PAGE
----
Rotterdam 2013: Austrian, Iranian and Slovak Directors Land Top Awards

Clarence Tsui
The Hollywood Reporter
Oscars: Slovakia Nominates 'My Dog Killer' for Foreign Film Category

ROTTERDAM – The International Film Festival Rotterdam unveiled its major awards on Friday (Feb. 1), with the most prestigious prize, the Hivo Tiger Awards, going to Mira Fornay’s My Dog Killer, Daniel Hoesl’s Soldier Jane and Mohammad Sirvani’s Fat Shaker.

The winners of the prize – which has traditionally been given to three films – were chosen from a slate of 16 entries, all of which are either first or second feature-length efforts. Austria’s Hoesl and Iran’s Sirvani are both making their feature-film debut here, with Slovakia’s Fornay is in competition with her sophomore offering.

A Slovak-Czech co-production, My Dog Killer revolves around a young man split between his new-found fascination with local neo-Nazis and his bond with his newly-arrived mother and half-brother. Produced by Hoesl’s own A European Film Conspiracy collective, Soldier Jane focuses on two women’s attempts to subvert the capitalist, commodity-driven world around them.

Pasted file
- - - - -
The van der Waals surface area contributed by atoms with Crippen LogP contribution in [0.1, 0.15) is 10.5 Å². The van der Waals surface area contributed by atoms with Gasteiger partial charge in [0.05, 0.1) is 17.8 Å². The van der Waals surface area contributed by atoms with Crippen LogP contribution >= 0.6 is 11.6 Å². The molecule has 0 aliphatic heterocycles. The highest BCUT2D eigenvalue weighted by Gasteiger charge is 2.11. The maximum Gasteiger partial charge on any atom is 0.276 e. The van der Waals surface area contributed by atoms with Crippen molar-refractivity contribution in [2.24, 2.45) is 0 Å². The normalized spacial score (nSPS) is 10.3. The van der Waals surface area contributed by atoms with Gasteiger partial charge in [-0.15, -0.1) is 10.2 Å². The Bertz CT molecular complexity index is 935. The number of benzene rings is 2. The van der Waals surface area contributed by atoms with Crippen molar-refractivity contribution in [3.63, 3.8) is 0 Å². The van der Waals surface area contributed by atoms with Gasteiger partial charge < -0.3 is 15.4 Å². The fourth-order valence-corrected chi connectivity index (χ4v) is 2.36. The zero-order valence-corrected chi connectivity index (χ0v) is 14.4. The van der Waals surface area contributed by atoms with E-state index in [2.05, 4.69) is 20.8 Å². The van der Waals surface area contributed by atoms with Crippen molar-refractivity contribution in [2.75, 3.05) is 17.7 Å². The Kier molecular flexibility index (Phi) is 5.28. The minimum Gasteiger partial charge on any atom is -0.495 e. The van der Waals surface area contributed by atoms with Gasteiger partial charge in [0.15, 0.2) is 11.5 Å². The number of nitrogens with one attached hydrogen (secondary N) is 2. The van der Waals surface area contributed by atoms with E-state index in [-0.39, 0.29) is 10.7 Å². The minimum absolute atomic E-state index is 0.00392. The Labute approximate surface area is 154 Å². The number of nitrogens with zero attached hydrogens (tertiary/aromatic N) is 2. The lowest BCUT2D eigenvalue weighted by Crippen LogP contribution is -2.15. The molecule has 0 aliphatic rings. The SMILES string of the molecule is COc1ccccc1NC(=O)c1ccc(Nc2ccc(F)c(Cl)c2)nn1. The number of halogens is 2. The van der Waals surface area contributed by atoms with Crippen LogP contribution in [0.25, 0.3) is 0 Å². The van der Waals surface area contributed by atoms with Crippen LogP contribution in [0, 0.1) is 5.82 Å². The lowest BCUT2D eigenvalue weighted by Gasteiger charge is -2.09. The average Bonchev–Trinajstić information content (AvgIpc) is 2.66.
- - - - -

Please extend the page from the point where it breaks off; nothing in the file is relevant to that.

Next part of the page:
Sirvani’s Fat Shaker, meanwhile, departs from common perceptions of Iranian cinema à la Kiarostami and Panahi with a timeline-jumping, enigmatic chronicle of a bullying, bearded bear of a man and his deaf-and-mute son. The filmmaker, who has been known previously as a visual artist, also contributed an installation for an exhibition running in parallel to the festival’s Inside sidebar.

The Tiger Award jury consisted of Iranian actress Fatemeh Motamedarya, Russian filmmaker Sergei Loznitsa (Palme d’Or nominees My Joy and In the Fog), Dutch director Kees Hin, Seville European Film Festival director Jose Luis Cienfuegos, and Chinese visual artist and social advocate Ai Weiwei. Ai, who was deemed persona non grata by the Chinese government and regularly refused permission to travel abroad, was not present in Rotterdam, but recorded a video message which was shown at the awards ceremony at the De Doelen cultural complex.

The Netpac award, given to the best Asian film at the festival, went to the Indonesian entry What They Don’t Talk About When They Talk About Love. Part of the festival’s Bright Future section, Mouly Surya’s film is set in a school for the blind and partially-sighted, and examines three students’ love lives. Like Fat Shaker, Surya’s project was a recipient of the Rotterdam festival’s Hubert Bals Fund. Alberto Gracia’s The Fifth Gospel of Kasper Hauser, another Bright Future entry, won the Fipresci award.

Other prizes given out at the Friday evening ceremony included The Big Screen Award (won by Italian Salvatore Mereu’s Pretty Butterflies), the KNF Award (Alicia Scherson’s Chile-Germany-Italy-Spain co-production The Future). The Rotterdam festival concludes on Saturday with a screening of Park Chan-wook’s Stoker.